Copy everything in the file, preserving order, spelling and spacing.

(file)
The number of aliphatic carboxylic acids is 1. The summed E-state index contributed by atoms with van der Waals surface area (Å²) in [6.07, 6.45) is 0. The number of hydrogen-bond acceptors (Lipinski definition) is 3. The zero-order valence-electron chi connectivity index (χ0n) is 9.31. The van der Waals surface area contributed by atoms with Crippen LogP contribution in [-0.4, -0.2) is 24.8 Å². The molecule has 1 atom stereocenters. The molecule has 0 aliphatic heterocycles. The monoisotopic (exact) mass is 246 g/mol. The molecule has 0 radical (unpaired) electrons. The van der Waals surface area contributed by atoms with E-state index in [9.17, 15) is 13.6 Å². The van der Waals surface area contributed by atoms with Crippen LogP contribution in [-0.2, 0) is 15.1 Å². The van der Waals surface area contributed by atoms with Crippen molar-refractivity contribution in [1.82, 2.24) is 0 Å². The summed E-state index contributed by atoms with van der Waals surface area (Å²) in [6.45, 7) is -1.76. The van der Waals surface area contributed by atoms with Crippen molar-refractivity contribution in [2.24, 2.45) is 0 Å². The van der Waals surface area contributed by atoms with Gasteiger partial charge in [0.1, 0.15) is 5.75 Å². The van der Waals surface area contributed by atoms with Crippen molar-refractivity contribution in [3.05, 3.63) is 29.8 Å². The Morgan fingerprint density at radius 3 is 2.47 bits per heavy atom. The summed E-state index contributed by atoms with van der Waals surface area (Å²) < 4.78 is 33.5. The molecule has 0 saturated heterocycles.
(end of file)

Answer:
The number of aliphatic carboxylic acids is 1. The summed E-state index contributed by atoms with van der Waals surface area (Å²) in [6.07, 6.45) is 0. The number of hydrogen-bond acceptors (Lipinski definition) is 3. The zero-order valence-electron chi connectivity index (χ0n) is 9.31. The van der Waals surface area contributed by atoms with Crippen LogP contribution in [-0.4, -0.2) is 24.8 Å². The molecule has 1 atom stereocenters. The molecule has 0 aliphatic heterocycles. The monoisotopic (exact) mass is 246 g/mol. The molecule has 0 radical (unpaired) electrons. The van der Waals surface area contributed by atoms with E-state index in [9.17, 15) is 13.6 Å². The van der Waals surface area contributed by atoms with Crippen LogP contribution in [-0.2, 0) is 15.1 Å². The van der Waals surface area contributed by atoms with Crippen molar-refractivity contribution in [1.82, 2.24) is 0 Å². The summed E-state index contributed by atoms with van der Waals surface area (Å²) in [6.45, 7) is -1.76. The van der Waals surface area contributed by atoms with Crippen molar-refractivity contribution in [2.24, 2.45) is 0 Å². The van der Waals surface area contributed by atoms with Gasteiger partial charge in [0.1, 0.15) is 5.75 Å². The van der Waals surface area contributed by atoms with Crippen molar-refractivity contribution in [3.05, 3.63) is 29.8 Å². The Morgan fingerprint density at radius 3 is 2.47 bits per heavy atom. The summed E-state index contributed by atoms with van der Waals surface area (Å²) < 4.78 is 33.5. The molecule has 0 saturated heterocycles.